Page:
Preserving, restoring and managing Colombian Biodiversity through responsible innovation

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Participants Organisations
  • Federica Di Palma (PI)The Earlham Institute
  • Iain Donnison (PI)Department of Biological, Environmental and Rural Sciences
  • Jacobo Arango (CoI)Centro Internacional de Agricultura Tropical (CIAT)
  • Ian Barnes (CoI)
  • Corrado Di Maria (CoI)University of East Anglia
  • Silvia Ferrini (CoI)University of East Anglia
  • Wilfred Haerty (CoI)The Earlham Institute
  • Neil Hall (CoI)Earlham Institute, Norwich
  • Anthony J, Hall (CoI)Earlham Institute, Norwich
  • Santiago Madriñán (CoI)University of the Andes, Colombia
  • Robert K, Turner (CoI)University of East Anglia
  • Martha Vives Florez (CoI)University of the Andes, Colombia
  • Jose de Vega (Researcher)

Funding

  • Earlham Institute: £54,020.00

Funder Project Reference(s)

LED BY EARLHAM INSTIT
Effective start/end date01 Oct 201731 Dec 2021

Description

The proposal targets the country of Colombia, at a very important time in history following the peace agreement between the government and the FARC. Colombia is one of the 17 countries considered as "megadiverse" by United Nations Environment Programme (UNEP). Colombia's biodiversity is not only important for the country's natural heritage and the preservation of unique species in the world, it is also essential for the improvement of human welfare, social equality and economic development.

The proposal has been built on a foundation of existing research activities, with the involvement of additional stakeholders, business, government, and third sector organisations, promoting cross-disciplinary expertise to tackle three developmental challenges, and ensuring that impact extents beyond the length of the project.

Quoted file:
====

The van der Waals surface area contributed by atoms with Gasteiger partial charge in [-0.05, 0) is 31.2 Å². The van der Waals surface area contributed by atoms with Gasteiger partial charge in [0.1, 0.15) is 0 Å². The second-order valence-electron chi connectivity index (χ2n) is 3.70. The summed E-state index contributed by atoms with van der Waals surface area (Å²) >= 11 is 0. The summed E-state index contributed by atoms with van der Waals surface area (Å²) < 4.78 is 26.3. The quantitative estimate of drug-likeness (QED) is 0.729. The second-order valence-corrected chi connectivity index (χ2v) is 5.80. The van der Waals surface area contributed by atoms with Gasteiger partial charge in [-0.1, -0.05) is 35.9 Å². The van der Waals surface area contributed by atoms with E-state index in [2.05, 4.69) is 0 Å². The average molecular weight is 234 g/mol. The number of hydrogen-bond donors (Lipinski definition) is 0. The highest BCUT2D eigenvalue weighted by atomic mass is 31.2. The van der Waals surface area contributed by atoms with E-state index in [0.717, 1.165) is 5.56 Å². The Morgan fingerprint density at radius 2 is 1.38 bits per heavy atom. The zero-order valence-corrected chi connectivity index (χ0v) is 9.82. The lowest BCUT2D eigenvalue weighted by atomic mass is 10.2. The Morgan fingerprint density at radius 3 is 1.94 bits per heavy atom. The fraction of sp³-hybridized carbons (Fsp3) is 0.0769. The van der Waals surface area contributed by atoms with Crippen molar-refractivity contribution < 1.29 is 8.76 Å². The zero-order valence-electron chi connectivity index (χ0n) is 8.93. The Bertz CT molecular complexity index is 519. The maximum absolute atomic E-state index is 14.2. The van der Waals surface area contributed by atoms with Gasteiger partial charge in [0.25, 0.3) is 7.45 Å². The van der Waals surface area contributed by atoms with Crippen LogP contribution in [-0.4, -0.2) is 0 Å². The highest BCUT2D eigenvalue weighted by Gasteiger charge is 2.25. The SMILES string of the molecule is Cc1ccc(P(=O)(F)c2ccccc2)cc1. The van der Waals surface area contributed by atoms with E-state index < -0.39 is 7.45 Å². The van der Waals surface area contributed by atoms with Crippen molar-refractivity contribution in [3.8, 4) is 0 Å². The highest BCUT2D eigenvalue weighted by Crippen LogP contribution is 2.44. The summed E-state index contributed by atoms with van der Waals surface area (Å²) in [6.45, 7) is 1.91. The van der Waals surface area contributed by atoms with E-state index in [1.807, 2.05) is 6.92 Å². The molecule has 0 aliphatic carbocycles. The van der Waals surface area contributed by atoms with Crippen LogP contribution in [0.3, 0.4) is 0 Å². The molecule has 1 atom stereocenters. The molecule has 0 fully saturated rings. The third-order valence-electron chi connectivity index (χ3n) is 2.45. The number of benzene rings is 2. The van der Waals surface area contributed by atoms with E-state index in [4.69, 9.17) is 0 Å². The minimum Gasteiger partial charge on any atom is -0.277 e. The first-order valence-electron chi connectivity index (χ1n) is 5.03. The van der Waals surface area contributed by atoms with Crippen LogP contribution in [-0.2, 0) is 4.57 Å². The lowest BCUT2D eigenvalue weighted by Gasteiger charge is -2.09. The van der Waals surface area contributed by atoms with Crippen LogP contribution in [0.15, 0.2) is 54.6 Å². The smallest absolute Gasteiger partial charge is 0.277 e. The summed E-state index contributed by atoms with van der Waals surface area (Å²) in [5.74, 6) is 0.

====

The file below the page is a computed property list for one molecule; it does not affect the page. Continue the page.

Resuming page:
Our short-term goals are to build research capacity, partnerships and knowledge, with the longer-term goals of stimulating economic and social growth around biodiversity. We have established an alliance of institutions in the UK and Colombia in order to (1) gather information on changes in distribution, diversity, and conservation status of the natural diversity of Colombia, (2) characterise and manage agricultural genetic biodiversity to make breeding and farming more efficient, and (3) assess the challenges and impacts associated with the biodiversity challenges outlined in the other two work programmes to develop key relevant policies and programmes.

In addition we will build research capability by developing researchers' skills, as well their access to research information and resources through group meetings, workshops, networking events and training courses, that will be delivered in collaboration with Colombian partners and in alignment with the activities of the proposal. We will also improve the technological self-sufficiency of the Colombian research community by facilitating the adoption of innovative technologies. Furthermore, we will ensure we raise awareness of the challenges among the public and inform them of how our outcomes are likely to benefit them. Our proposal on Colombian Biodiversity is timely and will allow the targeted country to reach higher scientific level in the proposed activities as well as applying science to inform decision-making and business investments in sustainable agriculture. Ultimately its outcomes will contribute to a long lasting impact by promoting peaceful and inclusive societies for sustainable development, provide access to justice for all and build effective, accountable and inclusive institutions at all levels (UN SDG 16).